The exhumation of human remains can be deserving or undeserving. This presentation will critically evaluate those reasons which authorized the exhumation of Jesse James by the presenter. Those reasons and others would arguably justify the presenter’s exhumation of the remains of Meriwether Lewis. John Wilkes Booth will be presented as an unfounded exhumation. Historical, scientific and human values will be addressed in detail.
James E. Starrs is a Professor of Law at The George Washington University Law School in Washington, D.C. He also holds a joint appointment as a Professor of Forensic Sciences in the Department of Forensic Sciences of the Columbian School of Arts and Sciences at The George Washington University. He received his BA and LLB degrees from St. John’s University and his LLM degree from New York University, where he subsequently held a Ford Foundation Fellowship. Professor Starrs is a Distinguished Fellow of the American Academy of Forensic Sciences, which in 1996 bestowed upon him its Distinguished Fellow medallion. In addition, he is a past Chairman of the Jurisprudence Section of the Academy and served two three-year terms on its Board of Directors. For fifteen years, he was a member of the editorial board of the Journal of Forensic Sciences and is the co-author, with Moenssens, Henderson and Inbau, of Scientific Evidence in Civil and Criminal Cases. He is also the author of approximately 100 articles in law and science. Professor Starrs has been a senior co-editor of Scientific Sleuthing Review for the past twenty-five years. He was on the advisory board for the three-volume Encyclopedia of Forensic Sciences. Among other scientific memberships, he is a member of the Geological Society of America. He has lectured widely, both nationally and internationally, to legal and scientific audiences on various subjects in the forensic sciences.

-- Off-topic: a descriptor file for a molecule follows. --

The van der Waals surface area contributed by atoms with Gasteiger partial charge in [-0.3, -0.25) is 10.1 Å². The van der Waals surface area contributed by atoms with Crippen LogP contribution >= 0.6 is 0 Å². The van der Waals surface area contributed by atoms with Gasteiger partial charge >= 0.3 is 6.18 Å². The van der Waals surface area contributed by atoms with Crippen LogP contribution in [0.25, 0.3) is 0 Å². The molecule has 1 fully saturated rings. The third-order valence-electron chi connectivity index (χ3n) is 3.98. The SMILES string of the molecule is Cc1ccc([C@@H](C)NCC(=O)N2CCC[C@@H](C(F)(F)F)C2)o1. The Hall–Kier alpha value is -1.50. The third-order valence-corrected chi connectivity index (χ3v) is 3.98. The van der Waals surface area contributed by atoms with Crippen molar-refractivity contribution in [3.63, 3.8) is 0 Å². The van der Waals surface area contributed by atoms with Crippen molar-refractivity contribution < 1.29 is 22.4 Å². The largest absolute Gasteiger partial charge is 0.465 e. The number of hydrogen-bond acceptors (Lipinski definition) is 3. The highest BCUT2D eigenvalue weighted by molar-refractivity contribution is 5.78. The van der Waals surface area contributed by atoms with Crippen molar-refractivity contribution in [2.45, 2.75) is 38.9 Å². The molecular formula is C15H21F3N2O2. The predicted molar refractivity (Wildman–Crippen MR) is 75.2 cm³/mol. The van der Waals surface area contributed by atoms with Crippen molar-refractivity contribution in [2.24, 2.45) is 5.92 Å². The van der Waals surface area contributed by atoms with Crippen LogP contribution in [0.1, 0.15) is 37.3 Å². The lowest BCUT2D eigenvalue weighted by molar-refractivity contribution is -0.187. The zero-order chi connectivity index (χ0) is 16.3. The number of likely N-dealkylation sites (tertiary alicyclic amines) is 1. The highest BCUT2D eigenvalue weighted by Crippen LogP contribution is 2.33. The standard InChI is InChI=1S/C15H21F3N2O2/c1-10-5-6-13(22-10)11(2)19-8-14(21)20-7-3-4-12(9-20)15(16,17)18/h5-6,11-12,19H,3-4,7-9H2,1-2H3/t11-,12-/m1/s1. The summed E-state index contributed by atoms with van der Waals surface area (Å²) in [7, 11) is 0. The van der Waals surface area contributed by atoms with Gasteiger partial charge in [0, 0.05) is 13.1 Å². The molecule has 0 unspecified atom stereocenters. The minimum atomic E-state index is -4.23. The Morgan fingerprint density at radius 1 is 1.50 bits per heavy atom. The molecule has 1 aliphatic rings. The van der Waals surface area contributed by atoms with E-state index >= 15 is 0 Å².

Professor Starrs is probably most well known for having directed a number of exhumations of historical figures in controversial historical matters, such as the assassination of Senator Huey P. Long, the death and cannibalism of the five victims of Alfred Packer, the C.I.A. LSD related death of Frank R. Olson, PhD, and the identification of the remains of Jesse W. James. He has investigated the death of famed American explorer, Meriwether Lewis and the mysteries underlying the death of F.B.I. Director, J. Edgar Hoover. In 1999, he was the director of excavations in Charles Town, West Virginia which sought to locate and identify the remains of Samuel Washington, George Washington’s brother. In 2000, he organized a re-investigation into the Boston Strangler killings, including the exhumation of Mary Sullivan and Albert DeSalvo. Among his other accomplishments, Professor Starrs crafted a computerized simulation of the killings of Nicole Brown Simpson and Ron Goldman as well as the killings of the Menendez parents, both of which were shown on national television.
College of Physicians of Philadelphia
19 SOuth 22nd Street
Philadelphia PA 19103
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